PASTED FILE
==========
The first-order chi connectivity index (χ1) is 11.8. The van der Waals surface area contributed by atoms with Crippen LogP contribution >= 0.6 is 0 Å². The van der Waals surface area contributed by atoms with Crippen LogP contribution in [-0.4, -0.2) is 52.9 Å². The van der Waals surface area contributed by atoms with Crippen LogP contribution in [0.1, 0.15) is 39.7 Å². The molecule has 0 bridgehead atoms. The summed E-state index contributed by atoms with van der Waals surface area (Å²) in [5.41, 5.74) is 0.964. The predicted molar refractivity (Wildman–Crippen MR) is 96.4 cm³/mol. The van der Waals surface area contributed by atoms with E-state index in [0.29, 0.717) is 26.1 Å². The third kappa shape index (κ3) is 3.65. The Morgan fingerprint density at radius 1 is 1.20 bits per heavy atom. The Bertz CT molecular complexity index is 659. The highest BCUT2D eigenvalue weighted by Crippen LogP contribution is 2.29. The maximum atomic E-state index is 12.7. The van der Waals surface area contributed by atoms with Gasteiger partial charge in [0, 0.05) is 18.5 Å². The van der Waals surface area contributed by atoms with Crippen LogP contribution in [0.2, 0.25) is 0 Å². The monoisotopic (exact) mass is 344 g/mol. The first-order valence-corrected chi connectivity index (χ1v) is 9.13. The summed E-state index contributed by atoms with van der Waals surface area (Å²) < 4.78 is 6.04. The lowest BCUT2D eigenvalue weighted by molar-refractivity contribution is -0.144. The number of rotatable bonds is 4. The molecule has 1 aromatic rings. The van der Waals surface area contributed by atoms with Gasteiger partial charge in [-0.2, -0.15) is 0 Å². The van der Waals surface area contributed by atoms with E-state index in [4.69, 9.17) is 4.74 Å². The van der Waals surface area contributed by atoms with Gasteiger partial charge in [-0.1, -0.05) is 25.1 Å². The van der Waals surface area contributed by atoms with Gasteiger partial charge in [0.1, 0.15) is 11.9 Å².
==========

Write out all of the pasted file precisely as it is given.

The first-order chi connectivity index (χ1) is 11.8. The van der Waals surface area contributed by atoms with Crippen LogP contribution >= 0.6 is 0 Å². The van der Waals surface area contributed by atoms with Crippen LogP contribution in [-0.4, -0.2) is 52.9 Å². The van der Waals surface area contributed by atoms with Crippen LogP contribution in [0.1, 0.15) is 39.7 Å². The molecule has 0 bridgehead atoms. The summed E-state index contributed by atoms with van der Waals surface area (Å²) in [5.41, 5.74) is 0.964. The predicted molar refractivity (Wildman–Crippen MR) is 96.4 cm³/mol. The van der Waals surface area contributed by atoms with E-state index in [0.29, 0.717) is 26.1 Å². The third kappa shape index (κ3) is 3.65. The Morgan fingerprint density at radius 1 is 1.20 bits per heavy atom. The Bertz CT molecular complexity index is 659. The highest BCUT2D eigenvalue weighted by Crippen LogP contribution is 2.29. The maximum atomic E-state index is 12.7. The van der Waals surface area contributed by atoms with Gasteiger partial charge in [0, 0.05) is 18.5 Å². The van der Waals surface area contributed by atoms with Crippen LogP contribution in [0.2, 0.25) is 0 Å². The monoisotopic (exact) mass is 344 g/mol. The first-order valence-corrected chi connectivity index (χ1v) is 9.13. The summed E-state index contributed by atoms with van der Waals surface area (Å²) < 4.78 is 6.04. The lowest BCUT2D eigenvalue weighted by molar-refractivity contribution is -0.144. The number of rotatable bonds is 4. The molecule has 1 aromatic rings. The van der Waals surface area contributed by atoms with Gasteiger partial charge in [-0.2, -0.15) is 0 Å². The van der Waals surface area contributed by atoms with E-state index in [4.69, 9.17) is 4.74 Å². The van der Waals surface area contributed by atoms with Gasteiger partial charge in [-0.1, -0.05) is 25.1 Å². The van der Waals surface area contributed by atoms with Gasteiger partial charge in [0.1, 0.15) is 11.9 Å².